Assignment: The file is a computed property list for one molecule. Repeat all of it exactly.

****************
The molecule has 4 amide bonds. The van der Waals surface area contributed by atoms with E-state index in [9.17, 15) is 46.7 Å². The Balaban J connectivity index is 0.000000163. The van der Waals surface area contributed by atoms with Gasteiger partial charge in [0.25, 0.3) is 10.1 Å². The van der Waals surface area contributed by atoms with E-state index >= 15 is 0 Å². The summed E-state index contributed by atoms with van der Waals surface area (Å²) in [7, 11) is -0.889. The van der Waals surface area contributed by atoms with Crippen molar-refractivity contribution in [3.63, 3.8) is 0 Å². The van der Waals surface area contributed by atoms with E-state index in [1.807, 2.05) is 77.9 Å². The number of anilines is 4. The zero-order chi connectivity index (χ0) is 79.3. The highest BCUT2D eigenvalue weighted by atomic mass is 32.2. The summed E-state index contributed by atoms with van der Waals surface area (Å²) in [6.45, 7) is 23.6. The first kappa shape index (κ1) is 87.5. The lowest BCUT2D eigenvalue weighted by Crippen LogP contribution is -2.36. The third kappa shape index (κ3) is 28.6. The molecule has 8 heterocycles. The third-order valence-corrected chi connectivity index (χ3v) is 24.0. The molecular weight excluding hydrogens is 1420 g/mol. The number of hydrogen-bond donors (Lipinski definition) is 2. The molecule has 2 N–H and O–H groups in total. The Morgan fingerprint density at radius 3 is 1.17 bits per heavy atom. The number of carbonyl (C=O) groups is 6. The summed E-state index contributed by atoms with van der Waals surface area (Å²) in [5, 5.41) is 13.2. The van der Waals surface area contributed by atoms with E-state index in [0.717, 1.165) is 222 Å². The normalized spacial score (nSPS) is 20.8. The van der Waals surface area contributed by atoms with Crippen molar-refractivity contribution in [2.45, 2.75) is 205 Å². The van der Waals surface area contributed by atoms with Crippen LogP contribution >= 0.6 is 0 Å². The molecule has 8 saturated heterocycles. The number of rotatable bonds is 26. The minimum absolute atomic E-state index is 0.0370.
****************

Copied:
The molecule has 4 amide bonds. The van der Waals surface area contributed by atoms with E-state index in [9.17, 15) is 46.7 Å². The Balaban J connectivity index is 0.000000163. The van der Waals surface area contributed by atoms with Gasteiger partial charge in [0.25, 0.3) is 10.1 Å². The van der Waals surface area contributed by atoms with E-state index >= 15 is 0 Å². The summed E-state index contributed by atoms with van der Waals surface area (Å²) in [7, 11) is -0.889. The van der Waals surface area contributed by atoms with Crippen molar-refractivity contribution in [3.63, 3.8) is 0 Å². The van der Waals surface area contributed by atoms with E-state index in [1.807, 2.05) is 77.9 Å². The number of anilines is 4. The zero-order chi connectivity index (χ0) is 79.3. The highest BCUT2D eigenvalue weighted by atomic mass is 32.2. The summed E-state index contributed by atoms with van der Waals surface area (Å²) in [6.45, 7) is 23.6. The first kappa shape index (κ1) is 87.5. The lowest BCUT2D eigenvalue weighted by Crippen LogP contribution is -2.36. The third kappa shape index (κ3) is 28.6. The molecule has 8 heterocycles. The third-order valence-corrected chi connectivity index (χ3v) is 24.0. The molecular weight excluding hydrogens is 1420 g/mol. The number of hydrogen-bond donors (Lipinski definition) is 2. The molecule has 2 N–H and O–H groups in total. The Morgan fingerprint density at radius 3 is 1.17 bits per heavy atom. The number of carbonyl (C=O) groups is 6. The summed E-state index contributed by atoms with van der Waals surface area (Å²) in [5, 5.41) is 13.2. The van der Waals surface area contributed by atoms with E-state index in [0.717, 1.165) is 222 Å². The normalized spacial score (nSPS) is 20.8. The van der Waals surface area contributed by atoms with Crippen molar-refractivity contribution in [2.45, 2.75) is 205 Å². The van der Waals surface area contributed by atoms with Crippen LogP contribution >= 0.6 is 0 Å². The molecule has 8 saturated heterocycles. The number of rotatable bonds is 26. The minimum absolute atomic E-state index is 0.0370.